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Students will recognize that reptiles lay eggs, are born in miniature, grow and change without metamorphosis, reproduce, and die.

Big Idea

Reptiles share basic life cycle characteristics with all other living things.

Engage: What Animals Lay Eggs?

20 minutes

At the start of this lesson, I avoid telling students that we will be studying reptiles today.  I do tell them that we will be studying a different animal group (class) and that I want them to pay attention to behaviors and adaptations of these animals, as well as similarities and differences between their life cycles.  Then I show them this short video, with built in pauses, to get them thinking more about our starting question:  What animals lay eggs?  The video quickly reveals that today's topic is reptiles.


Explore: Lizards, Turtles, Tortoises, and Snakes

45 minutes

Students then pick a reptile group or specific species of interest, and make a poster or write a paragraph that describes or shows its life cycle. Students also need to add at least 5 interest facts, in their own words, about the habitat and behavior of the reptile or reptile group.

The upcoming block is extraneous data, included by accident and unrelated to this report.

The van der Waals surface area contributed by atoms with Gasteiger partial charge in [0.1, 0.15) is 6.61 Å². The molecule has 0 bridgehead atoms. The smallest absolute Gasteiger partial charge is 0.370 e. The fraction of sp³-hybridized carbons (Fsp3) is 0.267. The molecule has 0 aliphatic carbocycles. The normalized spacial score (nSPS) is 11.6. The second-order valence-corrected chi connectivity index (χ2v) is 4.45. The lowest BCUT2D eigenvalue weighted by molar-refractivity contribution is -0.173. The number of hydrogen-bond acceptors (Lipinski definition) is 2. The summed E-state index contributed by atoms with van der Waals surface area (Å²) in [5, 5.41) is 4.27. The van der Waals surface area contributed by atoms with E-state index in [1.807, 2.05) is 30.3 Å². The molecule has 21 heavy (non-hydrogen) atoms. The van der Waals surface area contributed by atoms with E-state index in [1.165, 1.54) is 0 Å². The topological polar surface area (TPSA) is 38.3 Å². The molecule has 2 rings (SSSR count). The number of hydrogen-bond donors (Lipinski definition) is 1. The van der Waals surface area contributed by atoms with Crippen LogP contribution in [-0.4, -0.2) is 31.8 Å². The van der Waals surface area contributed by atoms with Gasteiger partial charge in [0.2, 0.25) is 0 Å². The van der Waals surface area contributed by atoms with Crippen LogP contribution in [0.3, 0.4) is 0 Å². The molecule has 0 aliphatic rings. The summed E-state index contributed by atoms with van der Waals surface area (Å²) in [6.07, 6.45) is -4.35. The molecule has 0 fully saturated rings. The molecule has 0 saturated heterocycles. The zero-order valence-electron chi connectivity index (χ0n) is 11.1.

Here is Sample Student page. The student did a small amount of research on a local snake and then wrote a 1 paragraph report. They still need draw the life cycle of a snake underneath.

Here are some different examples of footage that could be used to help students engage with this content.  This is a corn snake baby hatching,  (1 min), here is  a Leopard Gecko Hatching, this is a pchamelon hatching, and this shows baby sea turtles hatchlings running toward the ocean.  Finally, here is a video  titled: Camera Captures the Birth of 14 Black Mambas from the Smithsonian channel. I am including it because it is interesting but it is a video that I use selectively, depending on the personality of my class.  I do not like students to focus on the most sensational or dangerous animals, as it gives them a skewed understanding of the natural world that helps nobody.